Daily news from Monterey County Weekly

ETC. Photo of the day by Rebecca Syverson. Did somebody say dinner time? A swallow feeds its babies in a Del Mesa Carmel carport nest. Photographed with a Canon Mark 4, 300-500. Submit your best horizontal photos. (Please include the location where the photo was taken in the caption.)

News from Salinas High School creates a state of deja vu.

Good afternoon. 

Sara Rubin here, in a state of deja vu. Just a week ago at this time, we were talking in the newsroom about Pacific Grove High School, where screenshots of a student’s racist social media posts circulated, prompting a petition. This week at Salinas High School, screenshots of a racist social media account that’s since been disabled are circulating widely, prompting a petition. 

As staff writer Celia Jiménez reported, it began with an Instagram account made on behalf of a baby Black doll, which had a caricatured face drawn on it. Photos show white and Latino kids posing with the doll, which they named Shaniqua, and some include comments using the N-word; video clips show kids posing with the doll, as well as stomping feet on the doll. They named the Instagram account @shaniqua.shs (for Salinas High School). 

Officials at Salinas High and at Salinas Union High School District have basically taken a vow of not speaking to the media, but to their credit, have at least issued some powerful statements disavowing racism, which is more than can be said about the circumstances at PGHS. 

SUHSD Superintendent Dan Burns wrote in a statement: “It goes without saying, the images and videos taken by several students at Salinas High School, as well as many others from our District high schools, are not only appalling, but they are simply unacceptable.

“Although the students involved have stated that anti-Black racism was not their intent, the impact of their actions has further highlighted the need for District resources to be aligned to provide more learning opportunities to ensure that all students feel that school is a safe and inclusive place for their learning. At the same time, it is a reminder that the work started over a year ago to emphasize the need to lift up our black students, teachers and parents has only just begun.”

But as I hear from students and parents and other community members, it’s clear that many members of the Salinas High School community are feeling far from uplifted. Kathleen Smith writes: “This is not a new issue, and the children in these posts have clearly learned this from parents, extended family, or friends within our community.” James Ryan writes: “It starts with the kids using the N-word as slang way too often. I’ve seen this over the years skating at skateparks… And it will happen again if parents don’t stand up for equality. It all starts at home.”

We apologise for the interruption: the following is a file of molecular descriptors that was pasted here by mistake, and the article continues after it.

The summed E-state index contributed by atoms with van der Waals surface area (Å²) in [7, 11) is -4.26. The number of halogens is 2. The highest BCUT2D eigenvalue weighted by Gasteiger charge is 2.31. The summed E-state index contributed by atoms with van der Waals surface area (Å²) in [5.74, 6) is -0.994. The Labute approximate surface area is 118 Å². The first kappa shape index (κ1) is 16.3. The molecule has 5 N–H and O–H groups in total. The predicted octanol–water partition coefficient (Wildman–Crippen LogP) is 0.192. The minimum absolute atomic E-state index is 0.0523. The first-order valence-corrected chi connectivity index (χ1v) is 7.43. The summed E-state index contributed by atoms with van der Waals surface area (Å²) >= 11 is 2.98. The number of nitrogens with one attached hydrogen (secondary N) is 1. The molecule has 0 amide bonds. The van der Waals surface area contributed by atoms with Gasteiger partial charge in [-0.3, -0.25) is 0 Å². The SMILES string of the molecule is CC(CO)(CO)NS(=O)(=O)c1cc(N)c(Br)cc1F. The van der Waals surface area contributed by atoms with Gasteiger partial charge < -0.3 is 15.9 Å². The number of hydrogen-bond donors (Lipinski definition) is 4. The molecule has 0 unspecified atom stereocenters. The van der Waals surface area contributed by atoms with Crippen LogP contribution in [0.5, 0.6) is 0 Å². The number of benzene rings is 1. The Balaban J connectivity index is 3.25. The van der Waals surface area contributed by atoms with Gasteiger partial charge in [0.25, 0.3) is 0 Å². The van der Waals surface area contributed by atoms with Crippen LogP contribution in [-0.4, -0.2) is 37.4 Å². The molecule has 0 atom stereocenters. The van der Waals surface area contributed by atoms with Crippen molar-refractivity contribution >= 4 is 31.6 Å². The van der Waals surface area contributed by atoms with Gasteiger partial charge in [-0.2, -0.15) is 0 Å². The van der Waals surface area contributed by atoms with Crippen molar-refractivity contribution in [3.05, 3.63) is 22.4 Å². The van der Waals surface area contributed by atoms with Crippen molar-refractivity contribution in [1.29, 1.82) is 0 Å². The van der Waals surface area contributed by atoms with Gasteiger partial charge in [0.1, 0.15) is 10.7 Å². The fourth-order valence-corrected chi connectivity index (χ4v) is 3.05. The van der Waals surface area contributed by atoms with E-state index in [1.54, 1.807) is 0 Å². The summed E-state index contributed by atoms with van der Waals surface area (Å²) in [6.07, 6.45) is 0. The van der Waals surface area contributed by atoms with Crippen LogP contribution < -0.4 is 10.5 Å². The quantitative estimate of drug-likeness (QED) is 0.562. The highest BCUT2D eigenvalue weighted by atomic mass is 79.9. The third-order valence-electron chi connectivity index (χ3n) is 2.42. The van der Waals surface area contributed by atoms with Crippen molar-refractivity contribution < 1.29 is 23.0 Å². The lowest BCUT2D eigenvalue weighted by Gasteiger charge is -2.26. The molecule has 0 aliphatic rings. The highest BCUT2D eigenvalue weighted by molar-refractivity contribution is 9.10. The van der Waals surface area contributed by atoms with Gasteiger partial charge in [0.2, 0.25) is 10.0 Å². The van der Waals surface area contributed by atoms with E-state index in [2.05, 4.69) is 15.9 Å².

I also heard from Isaiah Corpus, a 2020 graduate of nearby Palma High School, who wrote to say that he finds the racist conduct not surprising—he remembers hearing homophobic slurs from SHS kids during football games (“P-A-L-M-A, all the Palma kids are gay”) and says he has heard students say the N-word. 

That it’s not shocking to a recent graduate is perhaps the most unsettling thing out of all of this—have young people come to expect this from their peers? 

No matter what kind of disciplinary action administrators take, change happens around the dinner table, in private conversations with parents, siblings, peers. That’s where young people (and people of all ages, for that matter) are learning what to make of this, how to archive this in their mind—hopefully as something we learn from and do not repeat, rather than when a joke (not a funny one, if it was a joke) was silenced. We all have a responsibility to help each other frame this, teach each other and ourselves to be better than this. 

That doesn’t mean we shouldn’t also speak out publicly, and people are doing that too. As of Monday night, Burns had already heard from almost 1,000 students. He’s likely to hear from many more tonight, when I expect an emotionally charged SUHSD board meeting right on the heels of these images coming to light, during what should’ve been a festive, feel-good football jamboree last Friday night. 

The board meets at 6:30pm in the SUHSD administrative office (at 431 Alisal St., Salinas). Jiménez will be there to report on what happens next. 

-Sara Rubin, editor, sara@mcweekly.com

BY THE NUMBERS

Monterey County Health Department added a new data point to its Covid-19 vaccine reporting this week. The county is now reporting the proportion of residents (aged 12 and over) who are fully vaccinated—which currently stands at 67 percent. The department previously reported the proportion having received at least one dose.

LATEST LOCAL NEWS